Sunday, July 09, 2017

A New Landscape Paradigm

In the past ten years that I have lived in my yellow Craftsman bungalow, I have dealt with the local weed inspectors regarding my native, wild yard. I have a lot of asters, goldenrods, wild geraniums, spiderwort, cup plant and other native species; seeing these rangy plants when they're not in full glorious bloom seems to ruffle feathers in the code violations offices. Fair enough, I understand height restrictions for plants that are not typical garden variety species. I certainly understand where the weed inspectors are coming from, a background of lawns being tidy and nice, manicured, which my yard is not. I worked in horticulture in a past career, so certainly recognize the concept of well-manicured yards to keep snakes and rats at bay. I also recognize that native plant gardening doesn't result in pest problems.

When I first moved into this house as a renter, I took note of the native flora that was persisting through the frequent plantings of turfgrass. In this perched wetland classified as an upland flatwoods, we had old growth chinquapin oak, pin oaks with buttressing bases, lots of smartweeds, joe pye weed, spiderwort, and all of these species came in on their own, so I was in no position to eradicate them in favor of a turfgrass lawn. I've never owned a lawn mower and never wanted to invest in one. We've had our battles with the weed inspector but it's mostly because the lot next to mine is abandoned and has chest-high fescue and Queen Anne's lace. I actively work to make my yard less weedy and more forb-y. The hostas that the previous landowner planted never do very well; they flower for a few days and then shrivel in the crappy soils inherent in this property. The purple coneflowers do quite well, along with black-eyed Susans which bloom profusely throughout June and August. But I still have the tall asters that won't flower until early September. And then there's my Helianthus hirsutus which doesn't really flower until late September.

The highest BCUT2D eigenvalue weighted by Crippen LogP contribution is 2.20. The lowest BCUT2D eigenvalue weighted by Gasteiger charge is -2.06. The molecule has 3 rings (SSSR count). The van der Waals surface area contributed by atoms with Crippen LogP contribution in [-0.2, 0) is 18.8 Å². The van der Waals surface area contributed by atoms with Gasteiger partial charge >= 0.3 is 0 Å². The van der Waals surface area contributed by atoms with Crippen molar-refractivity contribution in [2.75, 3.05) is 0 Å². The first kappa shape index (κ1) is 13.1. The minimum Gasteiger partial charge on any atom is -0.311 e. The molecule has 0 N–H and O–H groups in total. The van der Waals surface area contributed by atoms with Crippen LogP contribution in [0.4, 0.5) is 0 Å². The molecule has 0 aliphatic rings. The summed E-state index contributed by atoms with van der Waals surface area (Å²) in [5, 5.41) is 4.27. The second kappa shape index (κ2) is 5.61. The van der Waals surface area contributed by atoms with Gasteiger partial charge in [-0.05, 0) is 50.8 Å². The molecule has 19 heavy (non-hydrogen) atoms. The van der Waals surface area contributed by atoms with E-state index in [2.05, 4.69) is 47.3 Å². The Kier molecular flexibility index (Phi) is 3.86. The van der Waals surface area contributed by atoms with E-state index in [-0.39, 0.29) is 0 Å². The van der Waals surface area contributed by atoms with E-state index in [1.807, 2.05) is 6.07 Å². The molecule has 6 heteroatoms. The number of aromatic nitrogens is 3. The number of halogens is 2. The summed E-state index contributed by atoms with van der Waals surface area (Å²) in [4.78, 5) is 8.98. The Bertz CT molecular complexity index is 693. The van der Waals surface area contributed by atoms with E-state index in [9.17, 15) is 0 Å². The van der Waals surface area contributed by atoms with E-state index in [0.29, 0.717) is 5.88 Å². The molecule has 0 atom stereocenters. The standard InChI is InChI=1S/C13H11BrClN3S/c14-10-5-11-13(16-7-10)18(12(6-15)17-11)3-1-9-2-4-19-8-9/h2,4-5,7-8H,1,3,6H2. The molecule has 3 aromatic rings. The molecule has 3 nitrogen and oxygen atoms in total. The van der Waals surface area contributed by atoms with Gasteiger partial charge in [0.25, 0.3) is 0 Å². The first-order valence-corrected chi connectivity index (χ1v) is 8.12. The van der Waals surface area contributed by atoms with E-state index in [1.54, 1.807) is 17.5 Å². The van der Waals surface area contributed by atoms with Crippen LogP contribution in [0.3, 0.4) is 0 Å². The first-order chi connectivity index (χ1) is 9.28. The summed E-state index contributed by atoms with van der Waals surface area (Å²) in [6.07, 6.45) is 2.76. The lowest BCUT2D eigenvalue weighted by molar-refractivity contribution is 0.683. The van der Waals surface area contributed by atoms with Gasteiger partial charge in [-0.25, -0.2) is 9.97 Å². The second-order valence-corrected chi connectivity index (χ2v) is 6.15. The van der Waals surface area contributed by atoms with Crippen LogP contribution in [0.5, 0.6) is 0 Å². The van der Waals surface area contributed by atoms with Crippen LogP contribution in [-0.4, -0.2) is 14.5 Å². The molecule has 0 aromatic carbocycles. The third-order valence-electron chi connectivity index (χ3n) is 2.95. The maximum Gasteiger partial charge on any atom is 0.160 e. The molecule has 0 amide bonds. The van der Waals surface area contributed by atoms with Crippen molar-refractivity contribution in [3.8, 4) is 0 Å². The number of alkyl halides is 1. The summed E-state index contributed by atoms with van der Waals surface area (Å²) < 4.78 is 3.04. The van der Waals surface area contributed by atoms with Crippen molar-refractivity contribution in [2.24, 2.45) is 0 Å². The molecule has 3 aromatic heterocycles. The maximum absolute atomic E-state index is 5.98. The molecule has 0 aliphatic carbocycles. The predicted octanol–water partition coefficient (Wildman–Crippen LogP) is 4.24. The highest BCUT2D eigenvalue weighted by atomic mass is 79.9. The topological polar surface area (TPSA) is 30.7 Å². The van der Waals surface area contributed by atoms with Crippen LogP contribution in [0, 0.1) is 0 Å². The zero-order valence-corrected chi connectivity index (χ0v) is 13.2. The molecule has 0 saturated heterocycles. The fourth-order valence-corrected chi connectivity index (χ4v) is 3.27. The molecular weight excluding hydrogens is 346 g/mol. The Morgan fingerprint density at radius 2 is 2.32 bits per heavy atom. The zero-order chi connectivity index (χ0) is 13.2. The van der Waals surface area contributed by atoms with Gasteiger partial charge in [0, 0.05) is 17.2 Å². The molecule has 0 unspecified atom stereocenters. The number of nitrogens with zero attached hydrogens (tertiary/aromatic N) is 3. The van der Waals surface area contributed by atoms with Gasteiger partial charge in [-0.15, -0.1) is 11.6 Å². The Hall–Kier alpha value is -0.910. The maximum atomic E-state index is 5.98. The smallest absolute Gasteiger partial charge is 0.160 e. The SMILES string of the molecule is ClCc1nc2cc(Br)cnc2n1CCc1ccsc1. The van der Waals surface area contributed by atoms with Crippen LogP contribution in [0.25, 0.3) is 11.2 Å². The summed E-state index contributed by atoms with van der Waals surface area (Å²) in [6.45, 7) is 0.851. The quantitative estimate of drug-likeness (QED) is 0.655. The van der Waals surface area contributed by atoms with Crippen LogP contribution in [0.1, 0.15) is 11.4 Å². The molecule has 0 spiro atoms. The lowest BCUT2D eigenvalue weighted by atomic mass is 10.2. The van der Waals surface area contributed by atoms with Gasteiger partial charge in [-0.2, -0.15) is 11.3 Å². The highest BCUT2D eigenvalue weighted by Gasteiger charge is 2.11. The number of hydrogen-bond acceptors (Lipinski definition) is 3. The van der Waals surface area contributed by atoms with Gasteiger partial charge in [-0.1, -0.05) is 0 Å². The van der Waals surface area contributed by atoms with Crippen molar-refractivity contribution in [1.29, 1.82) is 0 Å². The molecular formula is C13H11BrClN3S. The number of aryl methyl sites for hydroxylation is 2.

Tuesday afternoon I will have a cadre of "backyard habitat specialists" on my property for an assessment. I have gone through the paperwork for a National Wildlife Backyard Habitat certification, and the local version of that which asks even further questions about rain barrels and compost piles, which, of course I have. I have shared photos of other native vegetation yards in the neighborhood to the office that will be coming out to my yard, all beautiful photos of Ratibida and coneflowers, charismatic sedges, nice and organized yards. I've worked hard this week to make my yard look organized, cutting back seedheads of sedges knowing that the weed ordinance hits yards with "weeds" 1 ft. tall, which my Carex annectans is. Cut it. I did. I've trimmed back my gooseberry shrubs, my wild hydrangeas, my elderberry, all very tidy and manicured now. I do hope I pass inspection and the muster that will allow me to weigh in on native plantings. Fingers crossed.

Update!Met with the City Conservationist today and my yard ranked Platinum because there is no trace of bush honeysuckle, lawn grass, wintercreeper and other weeds. I scored well with my rain barrel, bird baths, bird houses, bird feeders, bee house, brushpile, native fruit producing flora (she had some of my gooseberries which the catbirds left behind), so I get a sign in the yard as a native habitat landscape! Now I will have the city sign, my National Wildlife Federation sign, and my Bernie sign. She told me I needed to keep up the Bernie sign, which has been up since early 2016. It's not coming down.

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